# Make 9

## Task

Make 9 in as many ways as you can by adding two numbers between 0 and 9.

## IM Commentary

Because of the limited reading skills of kindergarten students, this task should be introduced by the teacher, followed by the students carrying out the activity. Teachers should have counters on hand for students to use.

There are two other tasks that are very similar to this but which have contexts. As with several other tasks in the set, any number between 2 and 10 can be used in place of 9 to address K.OA.3.

Although not necessary to meet this standard, listing the possible pairs of numbers in a systematic way might help the student show that s/he has found all of the possible number pairs that make 9.

The Standards for Mathematical Practice focus on the nature of the learning experiences by attending to the thinking processes and habits of mind that students need to develop in order to attain a deep and flexible understanding of mathematics. Certain tasks lend themselves to the demonstration of specific practices by students. The practices that are observable during exploration of a task depend on how instruction unfolds in the classroom. While it is possible that tasks may be connected to several practices, only one practice connection will be discussed in depth. Possible secondary practice connections may be discussed but not in the same degree of detail.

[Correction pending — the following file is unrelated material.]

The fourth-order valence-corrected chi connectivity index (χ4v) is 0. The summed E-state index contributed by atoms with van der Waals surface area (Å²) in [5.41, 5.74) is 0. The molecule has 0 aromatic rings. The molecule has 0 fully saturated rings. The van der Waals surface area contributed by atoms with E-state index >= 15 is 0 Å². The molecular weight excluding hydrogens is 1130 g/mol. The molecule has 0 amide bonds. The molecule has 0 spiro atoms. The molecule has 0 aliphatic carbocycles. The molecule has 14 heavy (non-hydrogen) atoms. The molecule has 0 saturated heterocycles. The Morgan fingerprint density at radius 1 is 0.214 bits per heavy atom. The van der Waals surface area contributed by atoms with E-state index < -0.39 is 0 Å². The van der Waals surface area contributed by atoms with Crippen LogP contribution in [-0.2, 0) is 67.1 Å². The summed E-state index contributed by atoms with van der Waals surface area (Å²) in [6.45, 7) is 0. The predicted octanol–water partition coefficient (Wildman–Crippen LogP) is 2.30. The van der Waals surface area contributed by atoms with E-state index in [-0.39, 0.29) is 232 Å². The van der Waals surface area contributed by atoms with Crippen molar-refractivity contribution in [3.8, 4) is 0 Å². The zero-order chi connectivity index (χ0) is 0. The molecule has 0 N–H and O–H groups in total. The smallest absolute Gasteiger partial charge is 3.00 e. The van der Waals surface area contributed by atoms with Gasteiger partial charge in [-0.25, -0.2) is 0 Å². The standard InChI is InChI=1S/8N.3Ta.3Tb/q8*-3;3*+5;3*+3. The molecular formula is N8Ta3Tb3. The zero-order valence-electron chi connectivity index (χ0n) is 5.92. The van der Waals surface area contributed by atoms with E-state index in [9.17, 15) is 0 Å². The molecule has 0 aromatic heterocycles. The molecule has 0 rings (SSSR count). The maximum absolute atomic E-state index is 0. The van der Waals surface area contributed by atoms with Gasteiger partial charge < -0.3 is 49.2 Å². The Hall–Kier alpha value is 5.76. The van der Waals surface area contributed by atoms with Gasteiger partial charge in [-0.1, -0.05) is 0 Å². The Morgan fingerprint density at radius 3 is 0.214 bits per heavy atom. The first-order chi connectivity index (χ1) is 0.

This particular task helps illustrate Mathematical Practice Standard 7, Look for and make use of structure. Kindergartners are introduced to an exploration that builds the underpinnings of understanding the commutative property. MP. 7 emphasizes the importance of students recognizing relationships and making connections between different ideas. In this case, students observe that when they tried to find all the sums of 9 they could add the same 2 addends but in a different order. This eventually leads to recognizing that the structure of the commutative property basically cuts their learning of addition facts in half.

## Solution

Students may use objects or drawings to find the decompositions and then should record each decomposition by drawing pictures or writing equations. Students should include two or more of the following possible decompositions. Note that the “9” may appear on either side of the equal sign.

Possible equations:

0+9 = 9; 1+8 = 9; 2+7 = 9; 3+6 = 9; 4+5 = 9;

5+4 = 9; 6+3 = 9; 7+2 = 9; 8+1 = 9; 9+0 = 9